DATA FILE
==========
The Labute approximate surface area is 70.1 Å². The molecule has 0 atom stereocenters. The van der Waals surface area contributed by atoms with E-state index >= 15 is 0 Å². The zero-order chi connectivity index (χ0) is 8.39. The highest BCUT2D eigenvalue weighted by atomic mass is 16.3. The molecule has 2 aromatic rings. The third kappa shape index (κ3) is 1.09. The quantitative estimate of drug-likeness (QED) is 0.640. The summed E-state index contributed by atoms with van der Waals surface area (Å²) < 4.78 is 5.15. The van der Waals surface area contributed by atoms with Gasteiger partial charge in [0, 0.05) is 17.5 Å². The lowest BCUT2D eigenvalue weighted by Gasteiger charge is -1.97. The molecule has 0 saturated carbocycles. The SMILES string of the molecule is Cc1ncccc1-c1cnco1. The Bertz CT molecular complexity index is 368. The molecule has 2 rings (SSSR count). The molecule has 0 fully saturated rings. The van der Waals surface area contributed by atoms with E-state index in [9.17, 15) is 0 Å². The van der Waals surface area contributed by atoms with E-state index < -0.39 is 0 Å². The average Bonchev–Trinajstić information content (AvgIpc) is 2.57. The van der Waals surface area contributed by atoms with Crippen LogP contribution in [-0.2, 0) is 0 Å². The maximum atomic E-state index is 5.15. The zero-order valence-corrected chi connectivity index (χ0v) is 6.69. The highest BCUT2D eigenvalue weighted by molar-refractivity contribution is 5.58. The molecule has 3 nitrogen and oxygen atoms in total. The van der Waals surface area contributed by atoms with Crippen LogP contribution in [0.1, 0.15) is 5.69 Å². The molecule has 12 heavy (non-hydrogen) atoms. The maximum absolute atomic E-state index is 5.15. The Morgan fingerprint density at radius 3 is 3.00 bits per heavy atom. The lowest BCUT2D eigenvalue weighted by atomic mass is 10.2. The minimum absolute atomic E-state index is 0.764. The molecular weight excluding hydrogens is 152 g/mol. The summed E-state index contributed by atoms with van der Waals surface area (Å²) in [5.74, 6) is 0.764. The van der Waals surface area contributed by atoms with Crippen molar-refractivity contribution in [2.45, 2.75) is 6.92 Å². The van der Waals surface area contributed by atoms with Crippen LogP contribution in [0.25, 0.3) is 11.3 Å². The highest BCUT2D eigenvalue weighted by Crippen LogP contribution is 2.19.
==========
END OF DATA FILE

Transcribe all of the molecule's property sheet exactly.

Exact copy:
The Labute approximate surface area is 70.1 Å². The molecule has 0 atom stereocenters. The van der Waals surface area contributed by atoms with E-state index >= 15 is 0 Å². The zero-order chi connectivity index (χ0) is 8.39. The highest BCUT2D eigenvalue weighted by atomic mass is 16.3. The molecule has 2 aromatic rings. The third kappa shape index (κ3) is 1.09. The quantitative estimate of drug-likeness (QED) is 0.640. The summed E-state index contributed by atoms with van der Waals surface area (Å²) < 4.78 is 5.15. The van der Waals surface area contributed by atoms with Gasteiger partial charge in [0, 0.05) is 17.5 Å². The lowest BCUT2D eigenvalue weighted by Gasteiger charge is -1.97. The molecule has 0 saturated carbocycles. The SMILES string of the molecule is Cc1ncccc1-c1cnco1. The Bertz CT molecular complexity index is 368. The molecule has 2 rings (SSSR count). The molecule has 0 fully saturated rings. The van der Waals surface area contributed by atoms with E-state index in [9.17, 15) is 0 Å². The van der Waals surface area contributed by atoms with E-state index < -0.39 is 0 Å². The average Bonchev–Trinajstić information content (AvgIpc) is 2.57. The van der Waals surface area contributed by atoms with Crippen LogP contribution in [-0.2, 0) is 0 Å². The maximum atomic E-state index is 5.15. The zero-order valence-corrected chi connectivity index (χ0v) is 6.69. The highest BCUT2D eigenvalue weighted by molar-refractivity contribution is 5.58. The molecule has 3 nitrogen and oxygen atoms in total. The van der Waals surface area contributed by atoms with Crippen LogP contribution in [0.1, 0.15) is 5.69 Å². The molecule has 12 heavy (non-hydrogen) atoms. The maximum absolute atomic E-state index is 5.15. The Morgan fingerprint density at radius 3 is 3.00 bits per heavy atom. The lowest BCUT2D eigenvalue weighted by atomic mass is 10.2. The minimum absolute atomic E-state index is 0.764. The molecular weight excluding hydrogens is 152 g/mol. The summed E-state index contributed by atoms with van der Waals surface area (Å²) in [5.74, 6) is 0.764. The van der Waals surface area contributed by atoms with Crippen molar-refractivity contribution in [2.45, 2.75) is 6.92 Å². The van der Waals surface area contributed by atoms with Crippen LogP contribution in [0.25, 0.3) is 11.3 Å². The highest BCUT2D eigenvalue weighted by Crippen LogP contribution is 2.19.